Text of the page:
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High pressure radial pump

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Title: High pressure radial pump.
Abstract: A pump (100) includes a pump block (102) including a heater (140), a middle block member (120) and an upper block member (122). Cylinder sleeves (130) are disposed between the middle and upper block members, and a piston assembly (160) is disposed in the block with pistons (162) reciprocatingly disposed in the cylinder sleeves. A drive motor (90) drives a twin gear assembly (170) and slave gears (168) to drive the pistons. Headers (104, 105) channel fluid from an external source to the cylinder sleeves, and from the cylinder sleeves to the heater. The heater includes a plurality of heaters such as cartridge heaters (150) that heat the received fluid. In the preferred device, A-side and B-side component are simultaneously pumped. The heater includes A-side and B-side flow paths for heating the components. The pressurized fluid(s) is dispensed through outlets (108, 110). ...


- Seattle, WA, US
Inventor: John P. Courier
USPTO Applicaton #: #20090074591 - Class: 417 59 (USPTO) - 03/19/09 - Class 417 
Pumps > Drilled Well Free Piston-type Pump >Radially Expansible Piston Portion Controls Pump And Motor Chamber Intercommunication

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The Patent Description & Claims data below is from USPTO Patent Application 20090074591, High pressure radial pump.

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BACKGROUND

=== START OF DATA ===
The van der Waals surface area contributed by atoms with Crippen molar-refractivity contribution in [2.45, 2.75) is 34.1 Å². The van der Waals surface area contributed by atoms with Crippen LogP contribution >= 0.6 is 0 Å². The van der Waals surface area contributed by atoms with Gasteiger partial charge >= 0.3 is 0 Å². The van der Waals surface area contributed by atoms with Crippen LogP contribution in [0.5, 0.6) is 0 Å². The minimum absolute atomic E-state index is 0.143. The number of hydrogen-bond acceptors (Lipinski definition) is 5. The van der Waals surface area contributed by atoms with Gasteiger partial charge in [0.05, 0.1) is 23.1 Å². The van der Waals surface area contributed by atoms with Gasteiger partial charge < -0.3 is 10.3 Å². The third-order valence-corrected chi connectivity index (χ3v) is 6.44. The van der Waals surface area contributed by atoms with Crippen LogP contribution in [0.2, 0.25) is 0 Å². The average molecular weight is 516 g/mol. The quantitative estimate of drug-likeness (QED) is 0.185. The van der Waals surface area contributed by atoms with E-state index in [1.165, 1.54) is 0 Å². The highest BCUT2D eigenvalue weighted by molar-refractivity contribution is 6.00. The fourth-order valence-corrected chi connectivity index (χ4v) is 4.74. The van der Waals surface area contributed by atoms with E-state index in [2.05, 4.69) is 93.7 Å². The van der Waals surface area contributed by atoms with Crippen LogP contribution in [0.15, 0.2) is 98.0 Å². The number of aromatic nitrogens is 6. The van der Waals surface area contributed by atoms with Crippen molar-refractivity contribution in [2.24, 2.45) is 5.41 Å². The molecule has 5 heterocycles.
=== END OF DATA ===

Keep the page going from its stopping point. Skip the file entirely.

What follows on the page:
High pressure fluid pumps are used in many industrial applications. In particular, many modern coating and insulating applications require consistent high pressure delivery of two components that react quickly with each other. Such applications typically require delivery of the two components, commonly referred to as “A-side” and “B-side,” simultaneously to a delivery device such as a sprayer where the components are mixed immediately prior to being discharged. Apparatus for delivering multiple-components to a nozzle apparatus are sometimes referred to as proportioners. Applications that require delivery of multiple components include plural-component polyurethane spray foam, tank and pipe coatings, adhesives and caulk, rim and band joist applications and the like.

Spray polyurethane foam (“SPF”) has become popular for its insulation value and air barrier qualities. The plastic material comes in several basic types, including: ½-lb, 2-lb and 3-lb. These types are used in insulation applications as barriers in buildings, for example. These foams can also help control condensation within buildings and have other environmental benefits.

These ½-lb, 2-lb, and 3-lb SPF are made from blended systems of polyol resins, catalysts, surfactants, fire retardants, and blowing agents on the B-side, with polymeric MDI (methylene diphenyl diisocyanate) on the A-side. The difference between SPF types is in how these materials are formulated.